If my fibres are technical fibres (which I happily accept), then so, presumably, are the fibres of the shroud, but I don’t think I have ever seen one photographed or heard one mentioned. In three other photos I have emailed to Thibault, indisputable fibres, indisputably charred on the outside, are clearly uncoloured in the middle (just like the shroud fibres), as you can see the coloured ‘sheaths’ peeling or broken away from the core, presumably the SCW. Thibault thinks this coloured exterior may be the pectin glue which cements the fibres together in the living plant, and I wonder if it is this glue which is actually the ‘impurity layer’ we hear so much about. Either way, the fact that a scorched fibre can have the same characteristics as a shroud image fibre I believe is demonstrated.

  3. Hugh Farey says:

    More investigation with threads, fibres and technicalities on its way.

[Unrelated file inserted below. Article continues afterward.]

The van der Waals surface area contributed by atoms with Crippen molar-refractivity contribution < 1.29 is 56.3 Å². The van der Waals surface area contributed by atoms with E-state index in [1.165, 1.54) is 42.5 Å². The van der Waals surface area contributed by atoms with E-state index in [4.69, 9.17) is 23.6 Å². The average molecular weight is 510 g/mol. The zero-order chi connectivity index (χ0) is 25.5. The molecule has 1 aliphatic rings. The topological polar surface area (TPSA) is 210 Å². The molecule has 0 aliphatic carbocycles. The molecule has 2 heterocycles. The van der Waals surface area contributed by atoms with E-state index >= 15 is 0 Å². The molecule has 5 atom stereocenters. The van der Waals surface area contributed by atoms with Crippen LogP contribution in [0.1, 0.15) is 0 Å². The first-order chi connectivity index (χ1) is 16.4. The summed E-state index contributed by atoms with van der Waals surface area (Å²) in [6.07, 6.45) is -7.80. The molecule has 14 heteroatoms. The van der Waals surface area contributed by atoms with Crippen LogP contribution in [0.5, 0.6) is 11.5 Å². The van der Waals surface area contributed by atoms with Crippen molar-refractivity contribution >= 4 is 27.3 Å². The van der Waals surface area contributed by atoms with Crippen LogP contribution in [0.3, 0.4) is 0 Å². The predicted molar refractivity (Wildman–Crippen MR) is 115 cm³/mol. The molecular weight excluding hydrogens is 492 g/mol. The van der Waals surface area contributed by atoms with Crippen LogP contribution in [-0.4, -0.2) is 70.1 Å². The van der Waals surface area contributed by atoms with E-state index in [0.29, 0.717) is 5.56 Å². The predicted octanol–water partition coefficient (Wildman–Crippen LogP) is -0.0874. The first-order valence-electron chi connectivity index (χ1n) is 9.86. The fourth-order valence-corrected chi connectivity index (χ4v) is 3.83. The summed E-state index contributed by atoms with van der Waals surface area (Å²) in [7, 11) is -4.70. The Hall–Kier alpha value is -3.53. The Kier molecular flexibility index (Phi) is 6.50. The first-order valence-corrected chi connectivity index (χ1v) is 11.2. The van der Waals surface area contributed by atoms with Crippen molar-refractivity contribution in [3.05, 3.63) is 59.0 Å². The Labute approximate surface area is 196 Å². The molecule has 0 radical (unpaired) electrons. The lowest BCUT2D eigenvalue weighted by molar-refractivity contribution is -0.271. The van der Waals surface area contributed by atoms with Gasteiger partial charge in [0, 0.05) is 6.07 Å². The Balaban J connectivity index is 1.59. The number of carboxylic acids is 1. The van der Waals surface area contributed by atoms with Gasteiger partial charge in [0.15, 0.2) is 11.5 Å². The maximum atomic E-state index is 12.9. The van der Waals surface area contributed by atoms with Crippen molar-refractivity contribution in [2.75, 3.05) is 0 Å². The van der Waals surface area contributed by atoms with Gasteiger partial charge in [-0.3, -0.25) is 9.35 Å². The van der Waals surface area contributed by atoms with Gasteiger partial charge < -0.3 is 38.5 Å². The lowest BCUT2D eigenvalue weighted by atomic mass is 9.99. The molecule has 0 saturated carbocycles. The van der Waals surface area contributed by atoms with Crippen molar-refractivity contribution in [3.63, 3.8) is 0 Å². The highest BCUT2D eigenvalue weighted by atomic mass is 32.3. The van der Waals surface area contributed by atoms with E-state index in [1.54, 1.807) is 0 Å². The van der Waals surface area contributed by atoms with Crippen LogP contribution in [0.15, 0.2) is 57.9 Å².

Meanwhile – SNOW!!
    And guess what? A real disappointment. My lovely Bhutanese dragon, heated for twenty minutes over a Bunsen Burner and plunged immediately onto a piece of linen atop a 20cm bed of snow, and then pressed down with tongs and… Nothing. Nothing at all. Not a scorch, not a char, not a UV fluorescent patch, just pure unadulterated cloth, as pristine as before it was tested. Oh well..

  4. colinsberry says:

    Amazing – the finding with the snow that is. Is it telling us something profound we did not know about linen – like maybe the thermal conductivity of its threads is much greater than one might have imagined? Maybe the heat is rapidly conducted to the snow, which melts, and then liquid water is quickly wicked away to the top surface where it then prevents scorching? Or maybe it is steam initially driven from the linen (8% moisture) that quickly melts the snow, or just expanded hot air.